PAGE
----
On June 21, 2012, the Honourable Daniel H. Tingley of the Quebec
Superior Court issued a 43 page judgment which ordered Dunkin'
Brands Canada Ltd. (the "Franchisor") to
pay 21 of its franchisees in Quebec (the
"Franchisees") an aggregate sum of
almost $16.5 million, plus interest and costs, for having failed
"to protect and enhance the Dunkin Donuts brand in
Quebec." The decision in Bertico Inc. et al v. Dunkin'
Brands Canada Ltd. [Dunkin'
Donuts] was a resounding victory for the Franchisees.
The outcome in Dunkin' Donuts contrasts sharply with
the Fairview Donut Inc.and Brule Foods Ltd. v. The
TDL Group Corp. and Tim Hortons Inc. [Tim
Hortons] decision, recently examined by this author,
where Tim Hortons Inc. obtained summary judgment in the Ontario
Superior Court of Justice against efforts by franchisees to certify
a class action.
Despite its historical success, Dunkin' Donuts' market
share in Quebec was all but wiped-out in a single decade. By the
time Tingley, J.S.C. wrote his decision in 2012, less than 13
outlets remained. Foreshadowing this spectacular decline were
repeated warnings by the Franchisees to the Franchisor of what
would eventually be known as the "Tim Hortons'
phenomenon." According to Tingley, J.S.C., "[l]ittle was
done that was effective to combat this
Quebec versus English-Canada
As Dunkin' Donuts was decided in Quebec, which
follows the civil law tradition for private law matters, the case
is not binding at common law on the rest of Canada;
correspondingly, Tim Hortons is not binding in Quebec. In
practice, however, each of these legal systems will treat similar
cases with reverence.
At issue in both cases was the extent to which franchisees are
entitled to earn a reasonable profit. In Tim Hortons, the
franchisees argued that they did not earn enough profit, whereas in
Dunkin' Donuts, the Franchisees had lost their
businesses and their livelihoods. The seriousness of the financial
claims resulted in two very different results. However, in
Dunkin' Donuts, Tingley, J.S.C. cautioned that the
Franchisor was neither "the insurer of the Franchisees nor a
guarantor of their success."
At issue in both Tim Hortons and Dunkin'
Donuts was the language of the respective franchise
agreements. In Tim Hortons, it was the language of its
franchise agreement which provided the franchisor with wide
discretion. In the franchise agreement in Dunkin'
Donuts, the Franchisor specifically "assigned to itself
the principal obligation of protecting and enhancing its
brand." The Franchisor failed to meet this contractual
responsibility, "thereby breaching the most important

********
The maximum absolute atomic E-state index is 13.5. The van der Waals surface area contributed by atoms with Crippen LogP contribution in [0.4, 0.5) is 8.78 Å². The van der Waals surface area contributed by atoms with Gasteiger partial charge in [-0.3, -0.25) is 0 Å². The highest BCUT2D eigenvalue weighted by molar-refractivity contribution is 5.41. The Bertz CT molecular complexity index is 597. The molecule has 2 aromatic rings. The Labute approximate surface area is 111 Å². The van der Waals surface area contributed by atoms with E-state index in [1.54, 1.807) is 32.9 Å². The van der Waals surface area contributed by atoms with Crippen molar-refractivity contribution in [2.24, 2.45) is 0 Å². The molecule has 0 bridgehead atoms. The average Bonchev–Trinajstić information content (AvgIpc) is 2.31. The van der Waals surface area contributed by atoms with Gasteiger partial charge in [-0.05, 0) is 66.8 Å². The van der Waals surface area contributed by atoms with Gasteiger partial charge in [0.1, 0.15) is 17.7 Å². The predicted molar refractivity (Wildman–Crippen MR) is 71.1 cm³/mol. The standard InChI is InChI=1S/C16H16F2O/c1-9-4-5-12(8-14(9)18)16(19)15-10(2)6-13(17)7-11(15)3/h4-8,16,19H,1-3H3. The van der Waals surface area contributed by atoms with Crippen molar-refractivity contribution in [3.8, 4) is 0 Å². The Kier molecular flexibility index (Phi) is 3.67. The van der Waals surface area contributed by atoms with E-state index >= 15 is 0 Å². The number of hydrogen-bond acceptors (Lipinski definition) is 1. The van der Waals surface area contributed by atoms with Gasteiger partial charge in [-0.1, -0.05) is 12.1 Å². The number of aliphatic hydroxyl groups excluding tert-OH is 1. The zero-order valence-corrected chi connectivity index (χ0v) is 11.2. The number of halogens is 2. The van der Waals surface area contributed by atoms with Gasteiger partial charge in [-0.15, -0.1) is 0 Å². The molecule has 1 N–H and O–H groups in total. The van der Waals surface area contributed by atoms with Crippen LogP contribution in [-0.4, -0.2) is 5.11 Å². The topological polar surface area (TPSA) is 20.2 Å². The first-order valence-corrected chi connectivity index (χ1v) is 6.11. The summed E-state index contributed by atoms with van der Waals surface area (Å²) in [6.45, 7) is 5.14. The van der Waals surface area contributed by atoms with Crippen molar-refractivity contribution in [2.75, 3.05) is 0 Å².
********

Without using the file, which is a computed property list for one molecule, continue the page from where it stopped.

obligation it had assumed in its contracts."
In Tim Hortons, the Court noted that there are limits
to what a franchisor can do, in that "[i]t must deal fairly
with its franchisees and act in good faith and in accordance with
reasonable commercial standards in the performance of its
contract." In Dunkin' Donuts, Tingley, J.S.C.
observed that "[f]ranchisors are bound by an obligation of
good faith and loyalty towards their franchisees." Although
both legal systems emphasize the importance of good faith, it
should be noted that the Quebec model appears to take the extra
step of requiring a franchisor to actively attempt to shield its
franchisees from hardship.
There is nothing in the judgment of Dunkin' Donuts
that explicitly refers to the Franchisor having been negligent.
However, it is noteworthy that the Franchisees characterized the
Franchisor as having acted negligently and in bad faith, which was
cited by Tingley, J.S.C. in awarding damages. At a minimum, the
concept of franchisor negligence was implicitly lurking at the back
of Tingley, J.S.C.'s mind. However, there was no official
recognition of franchisor negligence in Dunkin'
Donuts, and no tort exists at Canadian common law or in the
Quebec civil code.
The decisions in Tim Hortons and Dunkin'
Donuts provide an important lesson for franchisors and
franchisees alike. Though these cases come close to establishing a
set of principles that could one day be the foundation for
"franchise law" as a discrete area in Canadian common
law, they instead reinforce the notion that the
franchisor-franchisee relationship is predicated primarily on the
contractual terms of a franchise agreement.
The content of this article is intended to provide a general
guide to the subject matter. Specialist advice should be sought
about your specific circumstances.
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Under the Income Tax Act, the Employment Insurance Act, and the Excise Tax Act, a director of a corporation is jointly and severally liable for a corporation's failure to deduct and remit source deductions or GST.
Under the Income Tax Act, the Employment Insurance Act, the Canada Pension Plan Act and the Excise Tax Act, a director of a corporation is jointly and severally liable for a corporation's failure to deduct and remit source deductions.
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